2. Hiding Columns: A lot of times you'll want to compare how people responded to two different questions. This is easy if the two questions are right next to one another (like QParty and QLibConEcon), but can be difficult if you want to compare, say, QParty and QGovtTrust, which are far apart. What you can do, however, is "hide" the columns in between these two. Here's how:
    • You can select an entire column by clicking on Excel's header row for that column - I'm not exactly sure what the name for this row really is, but it'll be something like "H" or "AD" or "BN" etc.

    • Once you've got a column selected, go to the Format menu and select Column > Hide. Now that column is hidden - you didn't delete it, it's still there!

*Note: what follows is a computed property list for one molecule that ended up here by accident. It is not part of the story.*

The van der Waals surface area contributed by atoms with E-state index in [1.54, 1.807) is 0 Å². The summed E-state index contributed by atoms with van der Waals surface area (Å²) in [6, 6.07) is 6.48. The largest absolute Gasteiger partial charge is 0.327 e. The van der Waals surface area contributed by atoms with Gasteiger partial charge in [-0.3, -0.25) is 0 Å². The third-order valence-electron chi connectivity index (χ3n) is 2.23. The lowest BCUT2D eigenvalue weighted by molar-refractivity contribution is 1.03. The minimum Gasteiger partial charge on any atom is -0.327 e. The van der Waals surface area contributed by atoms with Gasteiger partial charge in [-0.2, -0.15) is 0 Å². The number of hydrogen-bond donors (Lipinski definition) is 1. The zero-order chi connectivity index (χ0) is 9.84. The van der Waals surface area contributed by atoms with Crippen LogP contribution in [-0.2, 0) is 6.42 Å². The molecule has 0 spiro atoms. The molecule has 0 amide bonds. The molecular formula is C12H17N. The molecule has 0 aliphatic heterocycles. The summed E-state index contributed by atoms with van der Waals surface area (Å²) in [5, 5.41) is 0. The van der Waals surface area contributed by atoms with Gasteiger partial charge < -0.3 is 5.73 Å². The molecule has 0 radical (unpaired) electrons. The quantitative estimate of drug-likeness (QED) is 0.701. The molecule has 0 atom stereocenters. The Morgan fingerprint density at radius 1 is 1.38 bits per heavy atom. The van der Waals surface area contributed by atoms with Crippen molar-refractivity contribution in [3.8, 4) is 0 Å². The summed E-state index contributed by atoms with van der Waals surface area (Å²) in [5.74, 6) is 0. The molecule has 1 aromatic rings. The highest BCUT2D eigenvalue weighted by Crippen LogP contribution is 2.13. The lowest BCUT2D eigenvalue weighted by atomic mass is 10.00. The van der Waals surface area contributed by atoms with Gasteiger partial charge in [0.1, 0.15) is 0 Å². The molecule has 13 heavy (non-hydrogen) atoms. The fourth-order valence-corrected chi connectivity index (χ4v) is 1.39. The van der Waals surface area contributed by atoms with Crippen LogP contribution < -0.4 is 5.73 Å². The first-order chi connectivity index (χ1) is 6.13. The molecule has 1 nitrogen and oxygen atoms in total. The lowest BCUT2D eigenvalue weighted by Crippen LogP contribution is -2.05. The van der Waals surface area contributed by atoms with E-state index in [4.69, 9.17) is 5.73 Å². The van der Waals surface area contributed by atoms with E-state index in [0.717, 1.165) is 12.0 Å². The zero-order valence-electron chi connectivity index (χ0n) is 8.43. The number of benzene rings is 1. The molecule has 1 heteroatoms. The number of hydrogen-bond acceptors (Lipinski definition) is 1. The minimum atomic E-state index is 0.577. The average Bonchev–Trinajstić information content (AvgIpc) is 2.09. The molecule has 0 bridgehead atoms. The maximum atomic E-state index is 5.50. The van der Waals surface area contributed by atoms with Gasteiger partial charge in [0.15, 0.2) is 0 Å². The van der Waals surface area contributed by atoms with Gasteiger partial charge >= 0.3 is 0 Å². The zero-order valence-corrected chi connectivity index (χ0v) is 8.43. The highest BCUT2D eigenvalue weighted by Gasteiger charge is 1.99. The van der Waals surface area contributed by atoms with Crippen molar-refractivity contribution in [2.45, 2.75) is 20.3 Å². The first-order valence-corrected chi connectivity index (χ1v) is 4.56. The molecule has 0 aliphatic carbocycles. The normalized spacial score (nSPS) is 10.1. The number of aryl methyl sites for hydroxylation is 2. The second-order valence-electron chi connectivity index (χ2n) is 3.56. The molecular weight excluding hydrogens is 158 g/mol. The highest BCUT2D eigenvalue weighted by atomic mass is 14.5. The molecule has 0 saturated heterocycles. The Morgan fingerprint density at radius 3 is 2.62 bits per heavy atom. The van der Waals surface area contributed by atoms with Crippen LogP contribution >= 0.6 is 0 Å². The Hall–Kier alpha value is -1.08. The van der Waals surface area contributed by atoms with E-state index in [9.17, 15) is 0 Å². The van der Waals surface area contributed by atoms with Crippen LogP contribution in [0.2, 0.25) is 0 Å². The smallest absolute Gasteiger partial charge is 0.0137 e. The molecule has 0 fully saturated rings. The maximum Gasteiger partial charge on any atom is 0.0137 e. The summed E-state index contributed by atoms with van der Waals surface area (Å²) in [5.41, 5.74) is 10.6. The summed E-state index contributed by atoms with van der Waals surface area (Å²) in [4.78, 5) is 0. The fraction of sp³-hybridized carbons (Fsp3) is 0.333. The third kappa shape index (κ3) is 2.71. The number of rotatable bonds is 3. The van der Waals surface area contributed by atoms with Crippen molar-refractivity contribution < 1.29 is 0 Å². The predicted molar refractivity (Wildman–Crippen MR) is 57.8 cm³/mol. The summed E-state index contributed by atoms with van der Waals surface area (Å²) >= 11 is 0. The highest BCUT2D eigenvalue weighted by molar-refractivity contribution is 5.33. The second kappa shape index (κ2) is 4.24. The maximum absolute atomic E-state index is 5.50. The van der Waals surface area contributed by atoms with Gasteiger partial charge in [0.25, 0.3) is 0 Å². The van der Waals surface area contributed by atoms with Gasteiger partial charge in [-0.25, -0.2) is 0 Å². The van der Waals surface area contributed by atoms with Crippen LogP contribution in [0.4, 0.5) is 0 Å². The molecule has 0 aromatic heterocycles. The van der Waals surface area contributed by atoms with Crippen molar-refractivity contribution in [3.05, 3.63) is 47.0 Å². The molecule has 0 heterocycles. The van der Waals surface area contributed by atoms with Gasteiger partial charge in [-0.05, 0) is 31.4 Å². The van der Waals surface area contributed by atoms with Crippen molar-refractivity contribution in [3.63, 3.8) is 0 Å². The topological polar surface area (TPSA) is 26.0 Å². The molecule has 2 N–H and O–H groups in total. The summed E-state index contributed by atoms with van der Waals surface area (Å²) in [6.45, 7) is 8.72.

• To hide multiple columns, simply select multiple columns. For example, if you want to hide BA through BL, click on BA, then (without clicking on anything else!) scroll over to BL, hold down your shift key and then click on BL. All of those columns are now selected. Then go Format > Column > Hide, and you've hidden those columns.

    • To Unhide your hidden columns, the easiest thing to do is just select all the columns (By either selecting Select All from the Edit menu or by typing "control-A" - or "command-A" on a Mac) and then going Format > Columns > Unhide. All of your columns are now visible.

    So if you want to compare QParty and QGovtTrust, just select all the columns in between the two, hide them and then you can look at the two variables you're interested in right next to one another.

  3. If you don't have Excel on your computer, as a U of M student you can actually get a free copy of Microsoft Office - Here's the info on how to do this. Alternatively, you could try the free, open source OpenOffice, which can do all of these things I described above just as well as Excel.